education plans at these levels also. From this point of view, the 
following suggestions are put forward : — 

(1) The authorities responsible for preparation and implementation of 

district development plans in education should constitute Advisory 
Board Councils of Teachers on which all organisations of teachers 
functioning within the district will be represented. These councils 
should be consulted on all matters relating to planning and develop- 
ment of education. 

(2) Similarly, at the state level, the State Government should constitute 
Joint Teachers’ Councils consisting of the representatives of all the 
different organisations of teachers working in the State. These 
should be consulted on all matters relating to the salaries, conditions 
of work and service of teachers as well as on all matters relating to 
the planning and development of education. 

(3) The Ministry of Education, in its turn, should constitute a National 
Council of Teachers consisting of representatives of all teachers’ 
agronisations functioning at the national level. Its functions should 
be similar to those of the Joint Teachers’ Councils established at the 
state level and they should be effectively involved in preparation and 
implementation of educational plans.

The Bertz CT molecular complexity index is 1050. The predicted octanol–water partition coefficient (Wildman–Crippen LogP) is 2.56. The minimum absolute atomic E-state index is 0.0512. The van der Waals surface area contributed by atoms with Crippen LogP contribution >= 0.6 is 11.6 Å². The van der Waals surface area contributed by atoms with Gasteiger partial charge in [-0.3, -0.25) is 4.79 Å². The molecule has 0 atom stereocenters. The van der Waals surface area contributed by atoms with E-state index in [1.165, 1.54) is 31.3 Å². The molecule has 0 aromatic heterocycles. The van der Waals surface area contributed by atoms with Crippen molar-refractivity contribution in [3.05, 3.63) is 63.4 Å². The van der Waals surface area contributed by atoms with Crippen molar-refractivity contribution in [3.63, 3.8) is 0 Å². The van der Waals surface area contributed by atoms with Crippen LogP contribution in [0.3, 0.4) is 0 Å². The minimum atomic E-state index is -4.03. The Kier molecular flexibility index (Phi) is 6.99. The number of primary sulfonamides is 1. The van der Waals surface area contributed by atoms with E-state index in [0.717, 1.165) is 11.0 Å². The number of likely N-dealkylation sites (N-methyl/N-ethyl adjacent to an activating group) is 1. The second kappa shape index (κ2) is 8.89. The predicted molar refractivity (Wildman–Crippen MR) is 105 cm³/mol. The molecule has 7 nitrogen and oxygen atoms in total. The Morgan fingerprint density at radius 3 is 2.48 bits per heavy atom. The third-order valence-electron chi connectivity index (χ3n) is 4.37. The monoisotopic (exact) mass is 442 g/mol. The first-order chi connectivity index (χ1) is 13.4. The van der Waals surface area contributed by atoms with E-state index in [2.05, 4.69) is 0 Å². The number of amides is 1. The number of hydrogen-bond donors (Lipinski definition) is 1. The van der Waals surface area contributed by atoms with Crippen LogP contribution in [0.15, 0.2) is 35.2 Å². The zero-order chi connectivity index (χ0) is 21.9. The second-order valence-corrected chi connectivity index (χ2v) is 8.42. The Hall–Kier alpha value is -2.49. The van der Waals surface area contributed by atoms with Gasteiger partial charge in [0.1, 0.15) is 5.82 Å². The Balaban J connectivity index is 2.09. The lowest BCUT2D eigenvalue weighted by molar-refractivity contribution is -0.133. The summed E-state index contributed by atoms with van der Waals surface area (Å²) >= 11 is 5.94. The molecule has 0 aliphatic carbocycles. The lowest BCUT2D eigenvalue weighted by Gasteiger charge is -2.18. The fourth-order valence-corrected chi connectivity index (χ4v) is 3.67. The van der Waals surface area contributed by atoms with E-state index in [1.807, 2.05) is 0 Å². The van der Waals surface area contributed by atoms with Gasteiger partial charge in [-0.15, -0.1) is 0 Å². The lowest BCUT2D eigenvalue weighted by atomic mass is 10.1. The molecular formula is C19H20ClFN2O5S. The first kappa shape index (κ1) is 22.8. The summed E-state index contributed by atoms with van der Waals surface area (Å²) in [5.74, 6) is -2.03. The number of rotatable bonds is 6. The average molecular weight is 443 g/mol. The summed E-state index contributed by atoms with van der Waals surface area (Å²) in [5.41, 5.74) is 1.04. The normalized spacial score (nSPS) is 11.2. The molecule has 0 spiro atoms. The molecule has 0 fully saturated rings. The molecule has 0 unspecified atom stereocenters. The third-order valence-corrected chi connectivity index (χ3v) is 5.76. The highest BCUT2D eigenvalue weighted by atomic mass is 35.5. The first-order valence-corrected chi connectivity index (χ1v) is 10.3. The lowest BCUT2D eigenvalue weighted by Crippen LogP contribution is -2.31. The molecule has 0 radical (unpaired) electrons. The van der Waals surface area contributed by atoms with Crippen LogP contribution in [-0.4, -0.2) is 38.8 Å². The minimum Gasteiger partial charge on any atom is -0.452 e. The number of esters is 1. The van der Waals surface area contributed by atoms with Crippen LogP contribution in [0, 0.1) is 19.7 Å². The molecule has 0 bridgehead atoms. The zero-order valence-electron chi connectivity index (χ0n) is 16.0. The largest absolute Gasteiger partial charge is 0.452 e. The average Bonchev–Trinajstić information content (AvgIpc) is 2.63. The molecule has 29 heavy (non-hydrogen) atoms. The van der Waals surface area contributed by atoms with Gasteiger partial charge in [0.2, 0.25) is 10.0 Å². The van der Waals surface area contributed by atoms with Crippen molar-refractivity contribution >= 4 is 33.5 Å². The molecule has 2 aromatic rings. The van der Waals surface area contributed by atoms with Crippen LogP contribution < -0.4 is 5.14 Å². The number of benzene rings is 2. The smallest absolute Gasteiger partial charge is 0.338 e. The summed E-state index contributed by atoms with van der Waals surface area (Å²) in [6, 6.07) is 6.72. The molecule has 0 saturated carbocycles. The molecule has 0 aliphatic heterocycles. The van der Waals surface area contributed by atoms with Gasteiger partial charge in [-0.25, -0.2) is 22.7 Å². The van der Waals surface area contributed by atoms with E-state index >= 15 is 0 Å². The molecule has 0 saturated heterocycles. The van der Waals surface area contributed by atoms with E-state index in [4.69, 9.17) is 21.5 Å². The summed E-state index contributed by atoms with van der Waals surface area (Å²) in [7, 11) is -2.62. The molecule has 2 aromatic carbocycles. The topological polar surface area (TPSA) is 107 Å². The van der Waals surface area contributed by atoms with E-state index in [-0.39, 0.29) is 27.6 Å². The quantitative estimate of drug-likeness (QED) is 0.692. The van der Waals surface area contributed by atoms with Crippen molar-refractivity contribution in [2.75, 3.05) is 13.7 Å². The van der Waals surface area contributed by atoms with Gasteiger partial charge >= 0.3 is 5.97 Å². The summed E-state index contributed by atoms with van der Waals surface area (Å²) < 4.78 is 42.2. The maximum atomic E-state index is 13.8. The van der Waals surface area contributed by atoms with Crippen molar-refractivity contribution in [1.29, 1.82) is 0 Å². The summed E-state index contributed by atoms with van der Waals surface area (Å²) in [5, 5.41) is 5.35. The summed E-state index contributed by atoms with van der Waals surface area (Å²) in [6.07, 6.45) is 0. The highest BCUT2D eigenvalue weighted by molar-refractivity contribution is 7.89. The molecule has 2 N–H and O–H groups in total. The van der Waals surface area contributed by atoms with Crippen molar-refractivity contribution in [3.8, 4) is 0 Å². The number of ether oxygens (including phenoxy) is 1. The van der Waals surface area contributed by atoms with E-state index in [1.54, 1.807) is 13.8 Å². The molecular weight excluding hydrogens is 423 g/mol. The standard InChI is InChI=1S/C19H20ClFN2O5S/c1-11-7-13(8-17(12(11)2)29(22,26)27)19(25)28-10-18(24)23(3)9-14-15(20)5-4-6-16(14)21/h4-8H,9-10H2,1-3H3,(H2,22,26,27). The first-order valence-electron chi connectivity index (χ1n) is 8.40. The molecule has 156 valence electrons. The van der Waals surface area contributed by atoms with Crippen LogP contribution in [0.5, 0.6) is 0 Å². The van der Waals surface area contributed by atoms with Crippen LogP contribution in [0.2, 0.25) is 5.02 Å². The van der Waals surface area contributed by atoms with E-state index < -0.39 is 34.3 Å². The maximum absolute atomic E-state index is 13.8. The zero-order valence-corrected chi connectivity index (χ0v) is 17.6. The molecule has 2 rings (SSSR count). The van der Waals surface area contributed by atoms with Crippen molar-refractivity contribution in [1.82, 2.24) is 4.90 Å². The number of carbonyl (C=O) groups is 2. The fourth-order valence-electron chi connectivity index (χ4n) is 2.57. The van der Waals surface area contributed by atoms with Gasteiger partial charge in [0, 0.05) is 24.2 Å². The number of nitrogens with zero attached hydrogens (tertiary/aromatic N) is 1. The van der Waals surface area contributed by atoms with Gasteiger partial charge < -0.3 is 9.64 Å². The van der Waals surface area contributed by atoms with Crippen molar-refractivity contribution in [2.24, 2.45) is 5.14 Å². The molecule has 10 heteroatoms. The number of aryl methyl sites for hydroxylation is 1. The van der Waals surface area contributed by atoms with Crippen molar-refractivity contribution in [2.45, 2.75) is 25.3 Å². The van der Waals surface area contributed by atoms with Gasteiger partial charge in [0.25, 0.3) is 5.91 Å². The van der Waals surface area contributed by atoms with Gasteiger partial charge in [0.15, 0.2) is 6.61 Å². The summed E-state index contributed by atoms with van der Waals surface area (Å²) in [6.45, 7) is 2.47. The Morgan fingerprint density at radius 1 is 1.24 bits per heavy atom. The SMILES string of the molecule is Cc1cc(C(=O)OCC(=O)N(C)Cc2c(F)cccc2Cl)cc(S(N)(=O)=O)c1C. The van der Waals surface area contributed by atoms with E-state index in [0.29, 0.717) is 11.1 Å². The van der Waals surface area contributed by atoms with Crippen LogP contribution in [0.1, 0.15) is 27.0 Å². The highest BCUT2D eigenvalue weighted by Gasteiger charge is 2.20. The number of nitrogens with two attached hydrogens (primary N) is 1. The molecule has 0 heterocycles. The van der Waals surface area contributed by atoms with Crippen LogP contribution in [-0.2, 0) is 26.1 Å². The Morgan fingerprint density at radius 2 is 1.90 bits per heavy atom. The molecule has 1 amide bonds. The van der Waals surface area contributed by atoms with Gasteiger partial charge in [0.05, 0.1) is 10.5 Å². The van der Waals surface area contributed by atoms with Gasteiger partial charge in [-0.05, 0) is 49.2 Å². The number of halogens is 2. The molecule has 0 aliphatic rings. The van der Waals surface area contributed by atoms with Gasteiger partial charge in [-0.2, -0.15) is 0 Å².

If the system of institutional planning is adopted as the foundation of 
the planning process and if the institutional machinery for consultation with 
teachers in planning and development of education is created at the district, 
state and national levels on the lines indicated in the preceding section, the 
teaching community as a whole will be effectively involved in the preparation 
and implementation of educational plans. These proposals have been based 
essentially on the recommendations made by the Education Commission; 
and it is hoped that these will soon be accepted by all the concerned 

The next important question which arises in this regard is whether the 
teaching community is at present in a position to assume the new responsi- 
bility. I have no doubts on this point. But I feel that the competence of 
the teaching community to assume this responsibility is considerably reduced 
by divisions within its ranks. The university teachers stand apart as a class